No. We’re not out of the woods yet. …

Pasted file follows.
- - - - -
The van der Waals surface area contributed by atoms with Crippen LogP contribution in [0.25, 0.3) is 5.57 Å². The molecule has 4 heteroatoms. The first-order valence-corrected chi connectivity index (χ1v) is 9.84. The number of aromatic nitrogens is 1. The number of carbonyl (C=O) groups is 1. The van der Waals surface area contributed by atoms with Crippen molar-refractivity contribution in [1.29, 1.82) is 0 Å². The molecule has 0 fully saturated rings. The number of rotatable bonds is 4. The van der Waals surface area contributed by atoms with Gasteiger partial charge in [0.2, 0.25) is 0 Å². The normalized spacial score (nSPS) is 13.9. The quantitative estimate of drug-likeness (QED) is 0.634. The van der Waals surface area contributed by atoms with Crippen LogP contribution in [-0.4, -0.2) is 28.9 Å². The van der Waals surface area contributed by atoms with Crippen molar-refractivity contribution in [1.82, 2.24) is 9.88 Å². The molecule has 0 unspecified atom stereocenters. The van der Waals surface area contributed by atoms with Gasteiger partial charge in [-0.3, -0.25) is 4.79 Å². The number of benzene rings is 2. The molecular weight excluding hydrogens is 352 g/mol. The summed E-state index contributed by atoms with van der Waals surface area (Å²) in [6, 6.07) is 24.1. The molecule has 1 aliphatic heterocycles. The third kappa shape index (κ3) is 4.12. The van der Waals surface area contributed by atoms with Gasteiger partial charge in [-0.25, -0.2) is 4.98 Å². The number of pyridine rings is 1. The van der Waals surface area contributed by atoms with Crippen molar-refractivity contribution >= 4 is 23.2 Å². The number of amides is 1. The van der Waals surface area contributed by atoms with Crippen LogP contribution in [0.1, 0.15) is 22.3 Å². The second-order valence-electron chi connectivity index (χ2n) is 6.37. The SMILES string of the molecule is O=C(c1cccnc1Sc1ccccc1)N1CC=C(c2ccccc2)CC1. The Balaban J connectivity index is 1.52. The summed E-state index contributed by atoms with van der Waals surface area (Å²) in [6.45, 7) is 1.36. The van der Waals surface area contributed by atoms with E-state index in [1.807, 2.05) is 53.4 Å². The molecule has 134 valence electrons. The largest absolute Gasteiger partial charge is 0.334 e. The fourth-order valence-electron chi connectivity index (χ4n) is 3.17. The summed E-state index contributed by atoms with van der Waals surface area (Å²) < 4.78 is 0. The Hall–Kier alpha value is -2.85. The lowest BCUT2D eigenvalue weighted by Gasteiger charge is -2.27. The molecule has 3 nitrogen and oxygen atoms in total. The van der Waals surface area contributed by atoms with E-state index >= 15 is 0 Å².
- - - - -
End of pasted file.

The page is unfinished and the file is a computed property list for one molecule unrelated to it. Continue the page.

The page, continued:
Rhode Island Department of Transportation Proposal Slashes Bicycle and Pedestrian Project Funding Statewide (Jan 26, 2019) The “Major Amendment to the State Transportation Improvement Plan” presented by RIDOT to the State Transportation Advisory Committee on January 24th includes 33% cut to the Transportation Alternatives Program (TAP) over four years. TAP is the primary source of funding for bicycle and pedestrian projects statewide. According to a press release from the RI Bicycle Coalition: “While RIDOT asserts that shortfalls from the General Assembly’s Capital Budget, delays in constructing toll infrastructure, and deteriorating bridges are the cause of the amendment, very little of the proposed change will fund bridge work. Instead, one new $28.8 million highway project in western Cranston is one of the biggest proposed changes, along with large allocations to build toll gantries ($61.6 million) and ‘Headquarters Operations’ which includes more than doubling the ‘Legal’ line item to $24.9 million.” The $27 million in proposed cuts includes eliminating the $5 million Bicycle Improvements Contingency Account funded by the 2016 Green Economy Bond. Bike Newport’s Executive Director, Bari Freeman, sits on the state’s Transportation Advisory Committee (TAC) and Bicycle Mobility Plan Committee, and is a member of the statewide coalition Paths to Progress that advises the state on bicycle and pedestrian project planning and funding. “The TAC created the contingency fund in response to these statewide coalitions and in order to ensure assignment of those funds to align with the statewide Bicycle Mobility Plan priorities. Those funds are untouchable. Our state electorate resoundingly voted those funds for bicycle and pedestrian projects by 79%,” Freeman stated. “That’s not approval – that’s a mandate, and they will not be redirected to highway or any project other than those for which they were intended.” The proposed amendment eliminates, cuts or delays funding to 35 bicycle and pedestrian projects statewide, including separated bike paths, sidewalks, and critical on-road connections. On Aquidneck Island, the Melville Connector and the Mount Hope Bay Path in Portsmouth will be eliminated; the shared use path and sidewalks on East Main Road in Portsmouth and Middletown will be eliminated; and scheduled improvements to Thames Street, Spring Street, Farewell Street, Bellevue Avenue, and Marlborough Street in Newport will be delayed to 2023 and beyond. Portsmouth Town Councilor Daniela Abbott is one of many bicycle and pedestrian advocates opposed to the cuts, “East Main Road is finally getting the sidewalks and bike paths so desperately overdue for transportation safety. These cuts are not considering people’s safety, connectivity, or economy. RIDOT needs to, and will be, better informed by the people of this state who intend to walk and ride to get where we’re going.” Bike Newport and Aquidneck Island Planning Commission are planning community information and discussion meetings to take place in addition to the upcoming public meetings scheduled by RIDOT. These meeting dates will be announced next week. For more information and updates, please follow Bike Newport online at www.bikenewportri.org and @bikenewportri on social media. The post ALERT: RIDOT Proposal Slashes Bike Funding appeared first on Bike Newport.